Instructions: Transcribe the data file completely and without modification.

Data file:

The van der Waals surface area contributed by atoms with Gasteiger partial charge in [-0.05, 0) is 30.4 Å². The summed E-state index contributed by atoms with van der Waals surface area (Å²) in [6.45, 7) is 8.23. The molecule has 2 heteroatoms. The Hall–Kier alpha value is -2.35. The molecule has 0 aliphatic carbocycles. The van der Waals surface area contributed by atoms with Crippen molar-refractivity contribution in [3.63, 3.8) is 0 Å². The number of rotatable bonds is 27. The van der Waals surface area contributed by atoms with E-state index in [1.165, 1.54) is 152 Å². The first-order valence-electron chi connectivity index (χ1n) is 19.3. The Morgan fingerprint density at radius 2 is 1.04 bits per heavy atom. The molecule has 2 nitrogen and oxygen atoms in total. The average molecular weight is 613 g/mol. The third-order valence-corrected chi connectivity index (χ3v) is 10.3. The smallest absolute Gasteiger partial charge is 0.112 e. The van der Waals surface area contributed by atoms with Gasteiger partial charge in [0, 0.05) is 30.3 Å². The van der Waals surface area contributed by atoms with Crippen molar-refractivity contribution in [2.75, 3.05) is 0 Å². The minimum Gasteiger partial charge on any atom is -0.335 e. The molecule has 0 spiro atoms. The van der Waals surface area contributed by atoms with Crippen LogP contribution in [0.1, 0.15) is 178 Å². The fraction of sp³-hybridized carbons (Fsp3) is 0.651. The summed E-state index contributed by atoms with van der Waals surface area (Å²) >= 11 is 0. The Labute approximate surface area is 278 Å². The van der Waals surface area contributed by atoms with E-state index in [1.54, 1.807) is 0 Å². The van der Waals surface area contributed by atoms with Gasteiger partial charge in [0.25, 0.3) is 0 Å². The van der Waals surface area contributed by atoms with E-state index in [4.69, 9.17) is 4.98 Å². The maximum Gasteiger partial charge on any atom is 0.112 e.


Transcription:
The van der Waals surface area contributed by atoms with Gasteiger partial charge in [-0.05, 0) is 30.4 Å². The summed E-state index contributed by atoms with van der Waals surface area (Å²) in [6.45, 7) is 8.23. The molecule has 2 heteroatoms. The Hall–Kier alpha value is -2.35. The molecule has 0 aliphatic carbocycles. The van der Waals surface area contributed by atoms with Crippen molar-refractivity contribution in [3.63, 3.8) is 0 Å². The number of rotatable bonds is 27. The van der Waals surface area contributed by atoms with E-state index in [1.165, 1.54) is 152 Å². The first-order valence-electron chi connectivity index (χ1n) is 19.3. The Morgan fingerprint density at radius 2 is 1.04 bits per heavy atom. The molecule has 2 nitrogen and oxygen atoms in total. The average molecular weight is 613 g/mol. The third-order valence-corrected chi connectivity index (χ3v) is 10.3. The smallest absolute Gasteiger partial charge is 0.112 e. The van der Waals surface area contributed by atoms with Gasteiger partial charge in [0, 0.05) is 30.3 Å². The van der Waals surface area contributed by atoms with Crippen molar-refractivity contribution in [2.75, 3.05) is 0 Å². The minimum Gasteiger partial charge on any atom is -0.335 e. The molecule has 0 spiro atoms. The van der Waals surface area contributed by atoms with Crippen LogP contribution in [0.1, 0.15) is 178 Å². The fraction of sp³-hybridized carbons (Fsp3) is 0.651. The summed E-state index contributed by atoms with van der Waals surface area (Å²) >= 11 is 0. The Labute approximate surface area is 278 Å². The van der Waals surface area contributed by atoms with E-state index in [1.54, 1.807) is 0 Å². The van der Waals surface area contributed by atoms with Gasteiger partial charge in [0.25, 0.3) is 0 Å². The van der Waals surface area contributed by atoms with E-state index in [4.69, 9.17) is 4.98 Å². The maximum Gasteiger partial charge on any atom is 0.112 e.